Take the 2-minute tour ×
Stack Overflow is a question and answer site for professional and enthusiast programmers. It's 100% free, no registration required.

I'd like to be able to test a class initialises correctly using Moq:

class ClassToTest
{
    public ClassToTest()
    {
        Method1(@"C:\myfile.dat")
    }

    public virtual void Method1(string filename)
    {
        // mock this method
        File.Create(filename);
    }
}

I thought I'd be able to use the CallBase property to create a testable version of the class, then use .Setup() to ensure Method1() does not execute any code.

However, creating the Mock<ClassToTest>() doesn't call the constructor, and if it did it'd be too late to do the Setup()!

If this is impossible, what is the best way round the problem whilst ensuring that the constructor behaves correctly?

EDIT: To make it clearer, I've added a parameter to Method1() to take a filename and added some behaviour. The test I'd like to write would be a working version on the following:

[Test]
public void ClassToTest_ShouldCreateFileOnInitialisation()
{
    Mock<ClassToTest> mockClass = new Mock<ClassToTest>() { CallBase = true };
    mockClass.Setup(x => x.Method1(It.IsAny<string>());

    mockClass.Verify(x => x.Method1(@"C:\myfile.dat"));
}
share|improve this question
5  
Before you go down this path, please look into your design practices. Calling a virtual method in a constructor is not recommended, as it can cause very subtle bugs which are hard to track. See stackoverflow.com/questions/448258/… for details. –  Erik van Brakel Sep 8 '10 at 12:49
    
What is it that Method1() is doing that you need to mock? –  Ian Johnson Sep 8 '10 at 12:49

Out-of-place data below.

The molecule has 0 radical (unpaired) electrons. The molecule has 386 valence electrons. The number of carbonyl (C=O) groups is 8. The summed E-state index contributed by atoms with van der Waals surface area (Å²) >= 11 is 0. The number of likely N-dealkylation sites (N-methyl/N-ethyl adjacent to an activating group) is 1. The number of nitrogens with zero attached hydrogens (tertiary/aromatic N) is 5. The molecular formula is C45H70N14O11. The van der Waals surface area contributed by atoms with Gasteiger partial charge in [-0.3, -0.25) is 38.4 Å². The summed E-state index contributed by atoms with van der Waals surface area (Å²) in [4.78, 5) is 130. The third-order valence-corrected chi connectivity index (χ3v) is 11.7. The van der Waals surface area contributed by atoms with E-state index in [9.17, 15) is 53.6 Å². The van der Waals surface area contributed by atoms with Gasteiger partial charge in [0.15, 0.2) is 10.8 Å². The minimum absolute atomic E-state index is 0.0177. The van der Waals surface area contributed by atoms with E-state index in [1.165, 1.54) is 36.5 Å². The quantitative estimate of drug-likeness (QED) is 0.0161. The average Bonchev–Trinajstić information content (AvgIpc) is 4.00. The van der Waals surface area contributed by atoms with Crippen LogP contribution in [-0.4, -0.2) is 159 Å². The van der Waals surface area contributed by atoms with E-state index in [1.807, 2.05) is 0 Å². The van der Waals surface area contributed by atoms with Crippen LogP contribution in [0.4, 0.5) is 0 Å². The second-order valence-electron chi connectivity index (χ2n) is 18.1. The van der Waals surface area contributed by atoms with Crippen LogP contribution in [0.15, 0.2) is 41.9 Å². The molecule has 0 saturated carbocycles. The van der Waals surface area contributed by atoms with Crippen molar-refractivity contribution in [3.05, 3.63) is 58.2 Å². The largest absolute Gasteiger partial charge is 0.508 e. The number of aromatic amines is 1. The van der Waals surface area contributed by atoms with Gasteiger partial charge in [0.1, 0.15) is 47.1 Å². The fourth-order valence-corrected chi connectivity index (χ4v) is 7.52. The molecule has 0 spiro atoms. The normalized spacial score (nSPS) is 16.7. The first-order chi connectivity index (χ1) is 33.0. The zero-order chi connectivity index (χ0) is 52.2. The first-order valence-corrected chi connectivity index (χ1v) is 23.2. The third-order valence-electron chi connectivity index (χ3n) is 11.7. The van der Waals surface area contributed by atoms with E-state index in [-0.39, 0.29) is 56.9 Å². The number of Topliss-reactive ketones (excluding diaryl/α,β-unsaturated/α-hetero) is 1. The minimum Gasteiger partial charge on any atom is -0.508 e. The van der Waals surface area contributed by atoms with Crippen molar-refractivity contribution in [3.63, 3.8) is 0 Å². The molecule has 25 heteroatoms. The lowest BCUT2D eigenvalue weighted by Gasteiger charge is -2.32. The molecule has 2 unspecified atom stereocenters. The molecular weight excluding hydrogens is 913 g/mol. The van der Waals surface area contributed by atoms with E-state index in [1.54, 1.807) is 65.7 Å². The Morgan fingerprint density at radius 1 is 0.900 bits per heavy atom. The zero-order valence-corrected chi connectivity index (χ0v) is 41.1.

Don't call virtual methods in constructors if you can. If you can't, can you please paste your test? –  Grzenio Sep 8 '10 at 13:49
    
I only declare the method virtual in order to mock it out later. If this is wrong then I'll have to use another method... I've added an example which may help clarify what I'm trying to do. –  g t Sep 9 '10 at 0:49
add comment

1 Answer

up vote 6 down vote accepted

Way down inside of Moq.Mock (actually inside the CastleProxyFactory that Moq uses)

mockClass.Object

will call the constructor by way of Activator.CreateInstance()

So your test would look something like

[Test]
public void ClassToTest_ShouldCreateFileOnInitialisation()
{
    Mock<ClassToTest> mockClass = new Mock<ClassToTest>();
    mockClass.Setup(x => x.Method1(It.IsAny<string>());

    var o = mockClass.Object;

    mockClass.Verify(x => x.Method1(@"C:\myfile.dat"));
}
share|improve this answer
add comment

Your Answer

 
discard

By posting your answer, you agree to the privacy policy and terms of service.

Not the answer you're looking for? Browse other questions tagged or ask your own question.